For the very sick, sailing a chance to ‘refuel their souls’

TAKING CONTROL: Sailing Heals takes cancer patients and their caregivers for a sail aboard the schooner Madeleine in Newport.
 / PBN PHOTO/DAVE HANSEN
TAKING CONTROL: Sailing Heals takes cancer patients and their caregivers for a sail aboard the schooner Madeleine in Newport.
 / PBN PHOTO/DAVE HANSEN

Katelyn McSherry’s memories of her mother on the water stretch back to when she was growing up in Portsmouth.

“Growing up, we always had a boat,” she said.

When her mother, Beth McSherry Goyette, was diagnosed with lung cancer, she and her daughter found themselves back out on a boat in 2015. This time, though, someone else was doing all the work, allowing Goyette to revel in the experience.

Goyette began going out on the water through the efforts of Sailing Heals, a nonprofit based in Salem, Mass., that pairs people suffering from cancer or other serious illnesses and their caretakers with boat captains and owners.

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Goyette went on about seven trips with the group before her death at age 56 in November. The prospect of a sail never failed to energize her, even on days when she was struggling.

“She loved them,” McSherry said. “It really took your mind off of everything. You were on the water, even though you were with other sick people … but it was never sad.”

Cheryl Thorpe had been sick for a year or two when Sailing Heals invited her and her family out.

Her father, Joe Geisser, had been around boats for decades and immediately grasped the value of the experience.

“It was a truly magical trip for us,” Geisser said. “In her situation at the time, which was deep in the fight of cancer – it just came at a perfect time for her.”

Sailing became an escape from the crushing reality of Thorpe’s disease, and a way for her to enjoy time with her son, who was 7 years old when she was diagnosed with fallopian tube cancer. Thorpe, of Cumberland, died last April, when her son was 15.

The son had spent half of his life with his mother sick, and his mother jumped at any opportunity to create good memories with him, Geisser said.

Thorpe and Goyette were among the nearly 4,000 people who’ve gone out on the water for free with Sailing Heals, which works with 250 host captains in Rhode Island, Massachusetts and other coastal states. Many of the group’s events are held in New England, where it partners with Massachusetts General Hospital’s Cancer Center and Boston Children’s Hospital and is working to develop a relationship with Lifespan Corp.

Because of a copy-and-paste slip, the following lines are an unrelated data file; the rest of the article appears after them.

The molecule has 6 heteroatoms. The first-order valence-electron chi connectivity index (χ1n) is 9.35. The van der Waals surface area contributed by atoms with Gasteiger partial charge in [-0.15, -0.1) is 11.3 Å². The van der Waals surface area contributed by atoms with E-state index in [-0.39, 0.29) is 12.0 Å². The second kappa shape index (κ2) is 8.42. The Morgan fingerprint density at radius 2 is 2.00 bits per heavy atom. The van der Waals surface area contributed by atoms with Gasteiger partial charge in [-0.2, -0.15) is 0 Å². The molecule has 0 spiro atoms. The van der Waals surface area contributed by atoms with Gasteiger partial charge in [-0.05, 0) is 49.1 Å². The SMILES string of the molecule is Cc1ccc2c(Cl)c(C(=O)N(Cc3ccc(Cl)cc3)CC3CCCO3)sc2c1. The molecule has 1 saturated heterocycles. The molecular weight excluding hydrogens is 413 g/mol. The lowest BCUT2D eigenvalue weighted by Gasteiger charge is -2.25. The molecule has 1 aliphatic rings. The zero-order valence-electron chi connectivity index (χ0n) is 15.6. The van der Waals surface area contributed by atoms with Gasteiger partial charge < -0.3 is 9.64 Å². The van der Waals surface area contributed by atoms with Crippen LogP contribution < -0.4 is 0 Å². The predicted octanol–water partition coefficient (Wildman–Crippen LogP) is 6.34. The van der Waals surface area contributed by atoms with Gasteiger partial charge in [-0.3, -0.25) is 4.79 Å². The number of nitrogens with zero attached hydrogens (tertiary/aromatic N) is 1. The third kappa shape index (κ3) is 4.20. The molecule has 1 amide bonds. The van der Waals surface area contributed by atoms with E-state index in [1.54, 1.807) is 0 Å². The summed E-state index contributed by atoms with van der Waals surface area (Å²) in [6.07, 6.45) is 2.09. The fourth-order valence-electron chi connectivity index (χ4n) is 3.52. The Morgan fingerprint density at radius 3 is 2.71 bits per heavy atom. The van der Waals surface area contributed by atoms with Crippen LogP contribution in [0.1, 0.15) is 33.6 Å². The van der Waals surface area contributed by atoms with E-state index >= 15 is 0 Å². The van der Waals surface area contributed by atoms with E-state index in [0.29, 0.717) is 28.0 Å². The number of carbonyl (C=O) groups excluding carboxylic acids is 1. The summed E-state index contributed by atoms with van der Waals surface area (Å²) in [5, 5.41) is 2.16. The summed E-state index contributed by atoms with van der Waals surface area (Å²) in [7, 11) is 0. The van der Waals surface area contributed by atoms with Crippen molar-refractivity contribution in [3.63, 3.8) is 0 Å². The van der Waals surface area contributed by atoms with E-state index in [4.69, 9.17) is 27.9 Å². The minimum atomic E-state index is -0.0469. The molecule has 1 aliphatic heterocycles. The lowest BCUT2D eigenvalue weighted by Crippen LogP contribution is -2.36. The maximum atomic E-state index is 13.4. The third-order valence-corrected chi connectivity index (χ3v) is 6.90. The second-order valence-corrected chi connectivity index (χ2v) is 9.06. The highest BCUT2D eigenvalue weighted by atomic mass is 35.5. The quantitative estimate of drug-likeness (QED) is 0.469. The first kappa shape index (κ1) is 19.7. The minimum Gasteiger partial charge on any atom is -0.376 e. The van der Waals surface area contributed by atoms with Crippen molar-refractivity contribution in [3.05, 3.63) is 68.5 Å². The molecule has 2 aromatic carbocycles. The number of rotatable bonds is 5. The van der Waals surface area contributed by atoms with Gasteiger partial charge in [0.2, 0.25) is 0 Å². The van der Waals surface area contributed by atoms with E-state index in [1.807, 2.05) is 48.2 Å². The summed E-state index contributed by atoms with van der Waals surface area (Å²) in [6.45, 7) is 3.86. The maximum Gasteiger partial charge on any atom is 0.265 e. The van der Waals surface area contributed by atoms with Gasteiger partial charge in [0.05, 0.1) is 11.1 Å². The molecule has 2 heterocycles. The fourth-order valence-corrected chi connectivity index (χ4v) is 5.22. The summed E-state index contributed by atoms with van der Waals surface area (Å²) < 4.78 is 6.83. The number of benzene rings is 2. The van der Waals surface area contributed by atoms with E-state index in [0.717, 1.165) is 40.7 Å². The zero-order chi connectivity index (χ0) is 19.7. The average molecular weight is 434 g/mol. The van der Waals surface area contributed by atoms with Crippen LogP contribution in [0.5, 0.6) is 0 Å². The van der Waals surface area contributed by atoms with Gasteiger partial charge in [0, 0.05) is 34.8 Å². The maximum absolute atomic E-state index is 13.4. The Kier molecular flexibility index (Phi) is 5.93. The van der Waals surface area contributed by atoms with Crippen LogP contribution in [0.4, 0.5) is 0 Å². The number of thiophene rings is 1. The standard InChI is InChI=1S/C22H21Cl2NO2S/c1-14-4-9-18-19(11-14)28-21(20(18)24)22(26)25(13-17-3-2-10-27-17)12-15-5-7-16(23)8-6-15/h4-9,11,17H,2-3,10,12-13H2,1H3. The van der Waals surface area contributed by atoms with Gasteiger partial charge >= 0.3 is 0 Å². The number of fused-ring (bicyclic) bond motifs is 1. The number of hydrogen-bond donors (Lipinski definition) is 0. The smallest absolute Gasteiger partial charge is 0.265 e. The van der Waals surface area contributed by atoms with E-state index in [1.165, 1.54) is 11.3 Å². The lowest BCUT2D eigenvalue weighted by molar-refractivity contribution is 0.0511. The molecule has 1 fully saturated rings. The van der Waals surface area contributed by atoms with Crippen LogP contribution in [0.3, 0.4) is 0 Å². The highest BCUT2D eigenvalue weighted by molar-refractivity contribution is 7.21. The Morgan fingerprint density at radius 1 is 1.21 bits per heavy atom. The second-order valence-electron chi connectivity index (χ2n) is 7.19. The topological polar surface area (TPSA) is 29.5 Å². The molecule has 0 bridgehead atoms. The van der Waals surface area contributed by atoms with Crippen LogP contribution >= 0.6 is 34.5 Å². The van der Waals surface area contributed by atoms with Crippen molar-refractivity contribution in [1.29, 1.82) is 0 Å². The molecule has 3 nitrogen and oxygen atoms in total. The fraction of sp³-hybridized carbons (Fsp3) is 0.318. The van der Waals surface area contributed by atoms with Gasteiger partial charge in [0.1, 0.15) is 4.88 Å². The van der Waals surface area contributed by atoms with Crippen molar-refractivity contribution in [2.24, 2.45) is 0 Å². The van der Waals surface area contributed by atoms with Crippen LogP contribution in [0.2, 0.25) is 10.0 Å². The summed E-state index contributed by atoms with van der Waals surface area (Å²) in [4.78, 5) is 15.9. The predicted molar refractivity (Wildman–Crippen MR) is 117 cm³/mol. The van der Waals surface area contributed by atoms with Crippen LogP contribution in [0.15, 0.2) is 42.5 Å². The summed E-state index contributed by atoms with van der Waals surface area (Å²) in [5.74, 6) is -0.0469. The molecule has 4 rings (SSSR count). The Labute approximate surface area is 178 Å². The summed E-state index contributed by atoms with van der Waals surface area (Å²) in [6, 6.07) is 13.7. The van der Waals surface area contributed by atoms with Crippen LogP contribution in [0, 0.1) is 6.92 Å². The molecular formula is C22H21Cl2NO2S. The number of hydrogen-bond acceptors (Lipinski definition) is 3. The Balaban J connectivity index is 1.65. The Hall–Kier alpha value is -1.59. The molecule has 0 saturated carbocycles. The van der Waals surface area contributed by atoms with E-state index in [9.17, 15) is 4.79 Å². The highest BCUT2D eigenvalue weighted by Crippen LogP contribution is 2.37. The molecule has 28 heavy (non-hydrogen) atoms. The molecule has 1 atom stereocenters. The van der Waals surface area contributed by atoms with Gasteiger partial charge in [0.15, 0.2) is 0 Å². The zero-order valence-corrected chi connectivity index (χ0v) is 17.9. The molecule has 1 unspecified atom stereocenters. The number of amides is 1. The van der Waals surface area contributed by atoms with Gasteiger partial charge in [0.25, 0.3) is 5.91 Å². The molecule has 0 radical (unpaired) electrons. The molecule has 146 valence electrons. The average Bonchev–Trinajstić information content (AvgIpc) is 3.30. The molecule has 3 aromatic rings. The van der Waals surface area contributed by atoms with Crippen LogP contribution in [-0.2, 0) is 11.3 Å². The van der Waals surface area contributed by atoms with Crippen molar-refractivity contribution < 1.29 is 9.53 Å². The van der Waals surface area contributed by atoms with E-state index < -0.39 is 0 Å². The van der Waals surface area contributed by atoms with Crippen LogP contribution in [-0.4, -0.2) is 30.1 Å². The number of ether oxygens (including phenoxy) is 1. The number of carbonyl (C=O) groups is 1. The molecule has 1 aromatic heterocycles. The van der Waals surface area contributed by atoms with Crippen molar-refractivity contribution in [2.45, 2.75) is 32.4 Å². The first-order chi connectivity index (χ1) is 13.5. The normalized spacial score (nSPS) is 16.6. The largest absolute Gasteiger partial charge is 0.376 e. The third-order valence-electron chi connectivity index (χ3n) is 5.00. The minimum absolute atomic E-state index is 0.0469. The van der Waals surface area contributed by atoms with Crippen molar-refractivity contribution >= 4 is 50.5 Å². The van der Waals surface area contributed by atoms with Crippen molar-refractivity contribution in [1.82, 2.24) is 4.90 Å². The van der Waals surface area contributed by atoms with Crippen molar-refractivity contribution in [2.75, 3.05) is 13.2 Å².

Sisters Michele Gallagher Glesinger and Trisha Gallagher Boisvert founded Sailing Heals in 2011, about seven years after their mother was diagnosed with multiple myeloma.

“I think that the contentment and the peace that people find when they’re going through a lot of trauma with their health is not only great for [patients], but for the caregivers who see them at peace,” Boisvert said.

For Suzanne Johnson, founder and executive director of the nonprofit Healing Winds Vermont, peace and a sense of control are what she aims to help her passengers find. The group recently relocated to Salem, where it uses donated boats to take cancer patients and groups of their choice out on trips of up to three hours.

Johnson, herself a cancer survivor, and the group’s other boat captains, cruise out to open water and turn their vessel’s engine off.

“We give the controls over to the very person whose life is out of control with chemo and prognosis,” Johnson said.

‘Having a chance to escape [cancer] for a day gives them a chance to refuel their souls.’
DR. LORI WIRTH, Massachusetts General Hospital medical director for head and neck oncology

Launched in 2014, Healing Winds uses sailboats for a reason – to make the most of the wind.

“Our feeling is that part of the joy is having the wind and the waves and nature [create] magic,” Johnson said.

Dr. Lori Wirth, medical director of the head and neck oncology program at Massachusetts General Hospital, remembers one elderly couple who told her their trip on the water was the best time of their lives, save for when they got married. Another couple went out on a boat that had rigging trouble, but said the challenge of trying to help fix the problem was a great experience despite the limit it put on their sailing time.

The distraction that sailing offers from daily life, along with a sense of empowerment from trying something new, is a valuable benefit for cancer patients in particular, said Wirth, who is a founding member of Sailing Heals and chairwoman of its board.

“Being treated for cancer can be all-consuming, but just having a chance to escape from it all for a day gives them a chance to refuel their souls,” she said. “That sense of controlling something that is a little bit intimidating, taking that big steering wheel on a boat full of people when it’s moving at 6 knots [7 mph], that can be empowering.”

Warren’s Mike Gerhardt has been volunteering with Sailing Heals for four years, bringing 45 years of experience on the water and his 30-foot sailboat to the organization.

“I sail a fair amount, probably 30 days a year,” Gerhardt said. “The opportunity to share the experience with a group of people who really appreciate it really struck a chord with me.”

His son is a cancer survivor, and he’s seen firsthand what people face as they fight the disease.

Offering them the wheel of his boat is a way for them to grasp momentary restoration, he says.

“When you get behind the wheel of a boat, even if you’re a novice, you’re in control, and I see the people smile – they just have the best time being in control for a change,” Gerhardt said.

Elizabeth Graham is a PBN staff writer. Contact her at Graham@PBN.com.